Valentine’s Day Email Strategy

Valentine’s Day is the ultimate clash of romance and commercialism, but the traditional emphasis on flowers, candy and jewelry is evolving into experiences over things.

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Valentine’s Day is the ultimate clash of romance and commercialism, but the traditional emphasis on flowers, candy and jewelry is evolving into experiences over things. Your brand needs to know its customer preferences intimately and be ready to pivot to new directions as needed.

Here’s how the landscape is shifting:

  • Valentine’s Day spending rebounds. The NRF foresees a record V-Day even though fewer people say they’ll celebrate. It predicts consumers will drop a total $20.7 billion, up 6% from 2018. Per-person spending is also expected to set a record at $161.
  • More people want experiences. In 2018, 40% of consumers said they would like an experience gift (dinner out, spa days, event tickets, couples activities and the like) instead of things (jewelry, candy, flowers), but only 25% said they planned to give one.
  • No Valentine? No problem! Although 49% of the U.S. population planned to sit out the holiday, 20% said they would celebrate by treating themselves or getting together with other singles.

Email Examples

Clever content

BarkShop is a consistent winner for its clever content and clear understanding of its devoted pet-parent clientele.

We wish we’d written the headline (“choose love … love chews”), and the hero image made us chuckle.

Aside: An NRF survey found that 20% of Valentine’s Day gift recipients are pets. Emails like this can only help up that ante.

A little nudge never hurts

Some people are better with gifts than others. If you think your audience may want to give their partners a nudge, then this example from Le Tote is just what you need.

We love the preview text: “Nudge your special someone and we’ll let them know you’d love a Le Tote”

Holiday mash-up

We love how this email mashes up two popular retail holidays – Valentine’s Day and President’s Day. It’s a great tactic to use when the two holidays fall within a couple days of each other. (V-Day always lands on Feb. 14, but President’s Day, the third Monday of the month, can be anywhere from Feb. 15 to the 21st.) Kudos, too, for putting the expiration date up front in the email.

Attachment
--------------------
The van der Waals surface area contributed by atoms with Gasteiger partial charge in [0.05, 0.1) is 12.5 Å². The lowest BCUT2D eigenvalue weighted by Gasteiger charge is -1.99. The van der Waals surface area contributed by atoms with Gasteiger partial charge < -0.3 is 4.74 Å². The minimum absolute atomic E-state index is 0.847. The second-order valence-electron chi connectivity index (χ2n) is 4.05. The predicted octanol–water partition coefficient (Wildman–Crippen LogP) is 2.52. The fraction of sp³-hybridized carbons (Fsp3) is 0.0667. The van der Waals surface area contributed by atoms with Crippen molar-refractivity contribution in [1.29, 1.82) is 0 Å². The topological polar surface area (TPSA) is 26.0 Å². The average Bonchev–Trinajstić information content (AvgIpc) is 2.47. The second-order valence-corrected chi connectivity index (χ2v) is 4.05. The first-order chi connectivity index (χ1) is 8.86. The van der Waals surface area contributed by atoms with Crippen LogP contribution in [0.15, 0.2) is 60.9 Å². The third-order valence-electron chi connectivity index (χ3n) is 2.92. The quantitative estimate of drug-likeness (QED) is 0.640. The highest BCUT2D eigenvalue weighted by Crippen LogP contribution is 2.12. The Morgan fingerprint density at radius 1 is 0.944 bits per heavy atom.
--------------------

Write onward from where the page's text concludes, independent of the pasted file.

Have some fun

Emails don’t usually make us LOL, but this one did. Case-Mate uses a clever animation and subject line (“Put a Ring on it for Valentines Day!”) to play on the usual Valentine’s Day clichés about rings and ring boxes to promote its cell-phone accessory. Click the image to see it; trust us, you’ll be glad you did.

It’s a great tactic to associate your product with Valentine’s Day when it doesn’t have natural tie-ins. And, be honest – you have that Beyonce song in your head right now, don’t you?

Think outside the (pizza) box

This email by the food-delivery service Caviar is a humorous valentine to food, but the email is actually a vehicle to promote its hyper-local food delivery service. Caviar uses its customer data to suggest local restaurants, which could be places that the recipient has ordered from or which use Caviar to deliver meals. The offer code (“BEMINE”) is easy to remember, and the call to action (“Order now”) might be just the thing to prompt a click.

Valentine’s Day Content Strategy

Stress the need for speed

Valentine’s Day has a relatively short promotion window. Offer a dynamite promotion for early bird bargain-hunters. Also, prompt laggards to act by using deadline-driven promotions, exploding offers, and flash sales. Be very explicit with shipping deadlines.

If all else fails, promote your online gift cards.

Appeal to non-VDay buyers

With nearly half of American consumers opting out of Valentine’s Day, that’s a good-size market. Speak to this market with promotions that encourage them to treat themselves.

Help with discovery

Gift guides help customers find products they might not come across if they were just poking around on your website. A carefully curated product selection promoted via email could help subscribers solve a tricky gifting issue.

Be a resource

Some gifts are tricky to buy, like jewelry, electronics or athletic equipment. Devote at least one email to buying tips. Help of this kind motivates customers to succeed even if they’re venturing out of their comfort zone.